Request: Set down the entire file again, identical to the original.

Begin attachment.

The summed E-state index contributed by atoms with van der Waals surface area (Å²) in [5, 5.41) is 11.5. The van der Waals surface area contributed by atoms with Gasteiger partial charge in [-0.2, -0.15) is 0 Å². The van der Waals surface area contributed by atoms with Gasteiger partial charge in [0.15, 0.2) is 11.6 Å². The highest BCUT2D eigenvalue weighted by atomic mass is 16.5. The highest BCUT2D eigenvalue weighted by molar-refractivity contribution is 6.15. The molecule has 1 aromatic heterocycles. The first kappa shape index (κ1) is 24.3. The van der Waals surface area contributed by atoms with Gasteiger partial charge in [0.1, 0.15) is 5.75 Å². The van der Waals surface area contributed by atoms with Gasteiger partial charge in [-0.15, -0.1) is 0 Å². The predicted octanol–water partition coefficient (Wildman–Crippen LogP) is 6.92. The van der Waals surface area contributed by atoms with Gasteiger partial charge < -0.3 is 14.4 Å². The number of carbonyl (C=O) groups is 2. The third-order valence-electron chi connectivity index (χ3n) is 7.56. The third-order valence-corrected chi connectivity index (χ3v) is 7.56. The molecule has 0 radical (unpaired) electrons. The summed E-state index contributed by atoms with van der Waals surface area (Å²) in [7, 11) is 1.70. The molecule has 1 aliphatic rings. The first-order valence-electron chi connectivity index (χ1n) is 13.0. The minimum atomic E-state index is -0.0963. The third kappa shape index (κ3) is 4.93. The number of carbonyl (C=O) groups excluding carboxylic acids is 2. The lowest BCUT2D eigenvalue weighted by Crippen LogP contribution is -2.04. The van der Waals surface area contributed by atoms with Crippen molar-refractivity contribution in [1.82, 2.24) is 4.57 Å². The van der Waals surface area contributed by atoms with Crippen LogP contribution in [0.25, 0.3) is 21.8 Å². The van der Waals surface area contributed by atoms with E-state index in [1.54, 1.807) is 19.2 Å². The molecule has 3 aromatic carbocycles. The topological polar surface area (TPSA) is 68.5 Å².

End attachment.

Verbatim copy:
The summed E-state index contributed by atoms with van der Waals surface area (Å²) in [5, 5.41) is 11.5. The van der Waals surface area contributed by atoms with Gasteiger partial charge in [-0.2, -0.15) is 0 Å². The van der Waals surface area contributed by atoms with Gasteiger partial charge in [0.15, 0.2) is 11.6 Å². The highest BCUT2D eigenvalue weighted by atomic mass is 16.5. The highest BCUT2D eigenvalue weighted by molar-refractivity contribution is 6.15. The molecule has 1 aromatic heterocycles. The first kappa shape index (κ1) is 24.3. The van der Waals surface area contributed by atoms with Gasteiger partial charge in [0.1, 0.15) is 5.75 Å². The van der Waals surface area contributed by atoms with Gasteiger partial charge in [-0.15, -0.1) is 0 Å². The predicted octanol–water partition coefficient (Wildman–Crippen LogP) is 6.92. The van der Waals surface area contributed by atoms with Gasteiger partial charge < -0.3 is 14.4 Å². The number of carbonyl (C=O) groups is 2. The third-order valence-electron chi connectivity index (χ3n) is 7.56. The third-order valence-corrected chi connectivity index (χ3v) is 7.56. The molecule has 0 radical (unpaired) electrons. The summed E-state index contributed by atoms with van der Waals surface area (Å²) in [7, 11) is 1.70. The molecule has 1 aliphatic rings. The first-order valence-electron chi connectivity index (χ1n) is 13.0. The minimum atomic E-state index is -0.0963. The third kappa shape index (κ3) is 4.93. The number of carbonyl (C=O) groups excluding carboxylic acids is 2. The lowest BCUT2D eigenvalue weighted by Crippen LogP contribution is -2.04. The van der Waals surface area contributed by atoms with Crippen molar-refractivity contribution in [1.82, 2.24) is 4.57 Å². The van der Waals surface area contributed by atoms with Crippen LogP contribution in [0.25, 0.3) is 21.8 Å². The van der Waals surface area contributed by atoms with E-state index in [1.54, 1.807) is 19.2 Å². The molecule has 3 aromatic carbocycles. The topological polar surface area (TPSA) is 68.5 Å².